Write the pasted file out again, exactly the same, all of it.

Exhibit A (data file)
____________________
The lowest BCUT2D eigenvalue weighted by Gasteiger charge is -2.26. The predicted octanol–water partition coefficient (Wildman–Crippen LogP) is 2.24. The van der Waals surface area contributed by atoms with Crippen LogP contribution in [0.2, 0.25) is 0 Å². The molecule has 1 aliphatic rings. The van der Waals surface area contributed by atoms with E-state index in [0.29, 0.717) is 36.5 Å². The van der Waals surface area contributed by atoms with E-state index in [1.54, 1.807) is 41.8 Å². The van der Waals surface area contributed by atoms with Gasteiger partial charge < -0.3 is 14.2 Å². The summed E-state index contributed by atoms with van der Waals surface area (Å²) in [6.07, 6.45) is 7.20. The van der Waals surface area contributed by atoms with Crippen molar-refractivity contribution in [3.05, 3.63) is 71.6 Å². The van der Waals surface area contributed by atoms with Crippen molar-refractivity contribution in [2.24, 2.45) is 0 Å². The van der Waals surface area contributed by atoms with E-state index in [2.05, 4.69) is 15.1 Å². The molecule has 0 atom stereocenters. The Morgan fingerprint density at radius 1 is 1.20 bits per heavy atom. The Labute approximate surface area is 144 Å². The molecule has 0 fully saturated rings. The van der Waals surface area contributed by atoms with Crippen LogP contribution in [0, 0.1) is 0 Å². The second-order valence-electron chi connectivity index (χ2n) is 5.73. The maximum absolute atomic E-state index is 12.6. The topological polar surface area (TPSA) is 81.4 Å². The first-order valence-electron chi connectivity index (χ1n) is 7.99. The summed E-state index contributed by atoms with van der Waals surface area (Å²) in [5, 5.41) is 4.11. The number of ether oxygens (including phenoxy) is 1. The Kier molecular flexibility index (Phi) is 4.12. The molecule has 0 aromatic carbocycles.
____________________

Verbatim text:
The lowest BCUT2D eigenvalue weighted by Gasteiger charge is -2.26. The predicted octanol–water partition coefficient (Wildman–Crippen LogP) is 2.24. The van der Waals surface area contributed by atoms with Crippen LogP contribution in [0.2, 0.25) is 0 Å². The molecule has 1 aliphatic rings. The van der Waals surface area contributed by atoms with E-state index in [0.29, 0.717) is 36.5 Å². The van der Waals surface area contributed by atoms with E-state index in [1.54, 1.807) is 41.8 Å². The van der Waals surface area contributed by atoms with Gasteiger partial charge < -0.3 is 14.2 Å². The summed E-state index contributed by atoms with van der Waals surface area (Å²) in [6.07, 6.45) is 7.20. The van der Waals surface area contributed by atoms with Crippen molar-refractivity contribution in [3.05, 3.63) is 71.6 Å². The van der Waals surface area contributed by atoms with Crippen molar-refractivity contribution in [2.24, 2.45) is 0 Å². The van der Waals surface area contributed by atoms with E-state index in [2.05, 4.69) is 15.1 Å². The molecule has 0 atom stereocenters. The Morgan fingerprint density at radius 1 is 1.20 bits per heavy atom. The Labute approximate surface area is 144 Å². The molecule has 0 fully saturated rings. The van der Waals surface area contributed by atoms with Crippen LogP contribution in [0, 0.1) is 0 Å². The second-order valence-electron chi connectivity index (χ2n) is 5.73. The maximum absolute atomic E-state index is 12.6. The topological polar surface area (TPSA) is 81.4 Å². The first-order valence-electron chi connectivity index (χ1n) is 7.99. The summed E-state index contributed by atoms with van der Waals surface area (Å²) in [5, 5.41) is 4.11. The number of ether oxygens (including phenoxy) is 1. The Kier molecular flexibility index (Phi) is 4.12. The molecule has 0 aromatic carbocycles.